It hasn’t just been gearing up for competition lately. San Dieguito Union High School District bus driver Antonio Perez has also spent a good chunk of his summer training for another major showdown, the 42nd annual School Bus Driver International Safety Competition, which
During the event Perez had to prove his behind-the-wheel prowess on a closed course, facing off against dozens of the best drivers from across the U.S. and Canada. The competition was tough, Perez says, but ultimately he pulled it off, brining home the 2012 title in the transit bus category, arguably the hardest of all the brackets because it involves the largest vehicles.
Here the hometown champion takes a minute to chat with Patch about his recent big win.
Patch: How long have you been driving school buses?
Antonio Perez: I started driving buses when I was 20, and I’ve been doing this for 20 years. I’ve spent the past 10 years driving buses for the San Dieguito Union High School District.
Patch: Is this your first national win?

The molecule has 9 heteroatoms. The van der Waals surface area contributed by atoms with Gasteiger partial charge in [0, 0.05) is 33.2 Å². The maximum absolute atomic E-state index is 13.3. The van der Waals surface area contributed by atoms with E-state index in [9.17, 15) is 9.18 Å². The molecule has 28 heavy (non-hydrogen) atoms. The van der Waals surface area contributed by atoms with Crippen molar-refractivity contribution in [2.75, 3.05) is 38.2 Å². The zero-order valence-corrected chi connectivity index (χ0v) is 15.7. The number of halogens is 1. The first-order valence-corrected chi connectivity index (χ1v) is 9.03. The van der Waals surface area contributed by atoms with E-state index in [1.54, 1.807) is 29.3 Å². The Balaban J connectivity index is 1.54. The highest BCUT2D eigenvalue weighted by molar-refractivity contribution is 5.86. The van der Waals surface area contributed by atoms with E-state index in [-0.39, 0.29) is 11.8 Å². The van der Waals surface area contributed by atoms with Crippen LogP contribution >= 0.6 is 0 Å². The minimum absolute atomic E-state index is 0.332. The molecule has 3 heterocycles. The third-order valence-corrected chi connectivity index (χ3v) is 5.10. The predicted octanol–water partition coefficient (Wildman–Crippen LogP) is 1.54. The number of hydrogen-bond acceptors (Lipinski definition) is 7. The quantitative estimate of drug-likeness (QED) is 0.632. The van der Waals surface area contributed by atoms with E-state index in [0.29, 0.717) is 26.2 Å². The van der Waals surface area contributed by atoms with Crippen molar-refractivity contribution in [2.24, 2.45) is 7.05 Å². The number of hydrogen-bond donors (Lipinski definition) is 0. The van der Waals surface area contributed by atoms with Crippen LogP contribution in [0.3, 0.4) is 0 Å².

Perez: Yes, but I’ve competed three times. I competed once in 2006 and again in 2007. I guess the third time’s the charm. This year I also won my third state title, and I started competing in local bus rodeos in 2006.
Patch: What was your strategy heading into competition?
Perez: Practice really does make perfect, so I did a whole lot of that. I was putting in about ten hours a week, mostly on the weekends. Whether it was parallel parking or student loading, I’d just break down each maneuver step-by-step until I perfected it.
Patch: Do you think natural talent plays a role at all?
Perez: I do. I was asked to start training other bus drivers a year-and-a-half into my career, so I grasped it pretty quickly. My father also drove buses, so I’m thinking maybe genetics have something to do with it.
Patch: What’s one of the most challenging things about driving a bus?
Perez: The amount of blind spots. I don’t think most people realize how many there are. As bus drivers, we depend on our mirrors. It’s important we set them up just right because we have trust what we see in those mirrors.
Patch: So, how does it feel to be deemed the very best at what you do?
Perez: It feels awesome. I do this to test myself, to find out how good I can really be. Ultimately, the goal is to also keep all the students on my bus safe, and I do my best to relay that message to every bus driver I train.
Patch: Are you’re coming back next year to defend your title?
Perez: Oh yeah—I don’t plan on stopping. I’ll keep doing this as long as I still have it in me.